Maybe, since it all it requires is that one piece of hardware advertise itself as a hard drive.

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Where can I find good examples of data structures as they are actually used?
Probably not in any real place. That's because no one really documents and describes for large programs all the various data structure constructions? You can look at the basic elements or principles online or in books though.

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Is there a place where I can, eg, find an explanation of how msql works internally?
Probably not.

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Where can I find information about distributed computing architecture? What about load balancing?
You'll have to Google extensively, and piece together information from a collection of related discussions and articles. That's because the names are really categories of related concerns, each concern being an enormous topic itself.
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#3 Martyr2  Icon User is offline

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Re: Questions

Posted 19 December 2009 - 01:38 PM

1) "BackRub" was the nickname give to Google in the early days. As for data massaging, it is exactly what it sounds like. Taking data from one system, manipulating, altering, transforming it so that it will be able to be processed in another system. Often times you see this between two systems that were not designed to know about the other but need to work with one another. You might have one system that outputs a report in a comma separated format, but the accounting software that is to show the report might expect its data to be separated by tabs. So you create a "Data massaging" script that will transform the comma separated into tab separated so that the accounting software could use it. You don't change the actual values per say, you most likely change how it is formatted or presented.

2) You can get a lot of information about kernels right from wikipedia... Wikipedia - Kernel Computing Think of it as the foundation for which talks to hardware, but provides functionality for other software to use. An OS is typically built on top of the kernel. Being that it talks to the CPU on behalf of software and such, I would imagine that RISC and CISC make a huge difference on how you write the kernel.

Spoof a kernel? You can't tell the computer to use some kind of replacement fake kernel if that is what you mean. Once you startup it is tied to the kernel to handle everything from the way the software paints your screen using the device drivers of your video card to checking for input. I don't see how you even could.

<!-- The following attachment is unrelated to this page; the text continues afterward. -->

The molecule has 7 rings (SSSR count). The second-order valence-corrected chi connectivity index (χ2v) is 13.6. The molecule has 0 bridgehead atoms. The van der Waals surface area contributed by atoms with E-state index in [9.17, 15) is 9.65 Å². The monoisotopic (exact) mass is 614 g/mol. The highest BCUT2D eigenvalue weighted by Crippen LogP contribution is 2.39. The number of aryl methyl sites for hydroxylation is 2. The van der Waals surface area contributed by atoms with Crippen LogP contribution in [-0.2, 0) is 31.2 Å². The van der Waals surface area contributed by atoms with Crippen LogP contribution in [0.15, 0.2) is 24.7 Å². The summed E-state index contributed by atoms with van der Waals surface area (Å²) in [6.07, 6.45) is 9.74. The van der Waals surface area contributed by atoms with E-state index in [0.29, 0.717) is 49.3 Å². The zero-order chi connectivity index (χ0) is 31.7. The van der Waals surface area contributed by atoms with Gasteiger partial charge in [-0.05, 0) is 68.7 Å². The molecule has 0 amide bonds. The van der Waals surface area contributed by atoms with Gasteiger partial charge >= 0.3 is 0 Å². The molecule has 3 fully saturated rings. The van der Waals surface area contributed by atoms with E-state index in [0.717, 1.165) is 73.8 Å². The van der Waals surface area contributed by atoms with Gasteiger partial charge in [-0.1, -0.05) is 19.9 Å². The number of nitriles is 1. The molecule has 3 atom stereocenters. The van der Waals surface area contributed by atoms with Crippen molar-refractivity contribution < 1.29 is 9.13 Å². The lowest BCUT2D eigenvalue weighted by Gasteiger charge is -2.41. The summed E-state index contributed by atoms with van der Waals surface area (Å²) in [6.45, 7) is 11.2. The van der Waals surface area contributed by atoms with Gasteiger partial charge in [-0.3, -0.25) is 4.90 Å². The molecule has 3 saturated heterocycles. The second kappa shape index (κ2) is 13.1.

3) It has to know about the other computer to access its hard drive. It has to know its connected to something, the request to access the drive has to come from somewhere, communicating the information out of the computer has to know where and how to send it to the requester. Now can you make it so that OS doesn't really show it to the user? Perhaps... depending on the OS. But as far as the computer knowing that it is connected to access the hard drive of another computer, it has to. It is not like our computers are a bag of liquid info and just poking a whole in it would cause the data to leak out to another computer.

4) Data structures are used all over the place. Check out our snippets section. We provide code for stacks, queues, classes, structs, arrays etc. All which are data structures. msql as in Microsoft SQL Server or MySQL? SQL Server is proprietary and its source code is locked away in the vaults of Microsoft. If you knew how to build SQL Server, then Microsoft would lose its database business. MySQL on the other hand is open source. You can go to their site and download the source for it. MySQL Downloads

5) Google is your friend in both cases here. Just search for "distributed computing architecture" and "load balancing". You can even find books on the subject at your local library or book store. The two concepts are pretty well talked about and distributed computing is a hot field that is well discussed and covered all over the place.

:)
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#4 Choscura  Icon User is offline

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Re: Questions

Posted 21 December 2009 - 11:45 AM

Further questions: I have an idea for a single program but which needs various parts to be programmed in different languages (right now, just C++ and C#). is this possible How is this done, where can I find examples of this?